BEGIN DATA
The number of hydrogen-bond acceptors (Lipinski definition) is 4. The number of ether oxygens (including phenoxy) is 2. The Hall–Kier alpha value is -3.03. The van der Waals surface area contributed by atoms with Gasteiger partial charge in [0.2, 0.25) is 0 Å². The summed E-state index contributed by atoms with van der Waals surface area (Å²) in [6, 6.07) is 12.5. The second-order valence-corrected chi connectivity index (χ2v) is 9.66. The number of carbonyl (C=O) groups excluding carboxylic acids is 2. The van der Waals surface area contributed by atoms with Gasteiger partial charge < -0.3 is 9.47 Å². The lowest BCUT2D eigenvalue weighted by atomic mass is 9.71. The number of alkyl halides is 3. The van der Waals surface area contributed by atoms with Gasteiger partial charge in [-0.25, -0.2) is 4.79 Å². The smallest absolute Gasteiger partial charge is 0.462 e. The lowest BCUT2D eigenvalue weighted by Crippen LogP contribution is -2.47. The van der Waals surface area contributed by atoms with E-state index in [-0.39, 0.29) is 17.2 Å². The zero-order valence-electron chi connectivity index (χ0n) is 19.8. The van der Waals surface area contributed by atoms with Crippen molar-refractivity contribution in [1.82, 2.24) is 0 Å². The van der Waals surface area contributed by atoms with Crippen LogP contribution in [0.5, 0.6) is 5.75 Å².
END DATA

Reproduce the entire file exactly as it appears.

The number of hydrogen-bond acceptors (Lipinski definition) is 4. The number of ether oxygens (including phenoxy) is 2. The Hall–Kier alpha value is -3.03. The van der Waals surface area contributed by atoms with Gasteiger partial charge in [0.2, 0.25) is 0 Å². The summed E-state index contributed by atoms with van der Waals surface area (Å²) in [6, 6.07) is 12.5. The second-order valence-corrected chi connectivity index (χ2v) is 9.66. The number of carbonyl (C=O) groups excluding carboxylic acids is 2. The van der Waals surface area contributed by atoms with Gasteiger partial charge < -0.3 is 9.47 Å². The lowest BCUT2D eigenvalue weighted by atomic mass is 9.71. The number of alkyl halides is 3. The van der Waals surface area contributed by atoms with Gasteiger partial charge in [-0.25, -0.2) is 4.79 Å². The smallest absolute Gasteiger partial charge is 0.462 e. The lowest BCUT2D eigenvalue weighted by Crippen LogP contribution is -2.47. The van der Waals surface area contributed by atoms with E-state index in [-0.39, 0.29) is 17.2 Å². The zero-order valence-electron chi connectivity index (χ0n) is 19.8. The van der Waals surface area contributed by atoms with Crippen molar-refractivity contribution in [1.82, 2.24) is 0 Å². The van der Waals surface area contributed by atoms with Crippen LogP contribution in [0.5, 0.6) is 5.75 Å².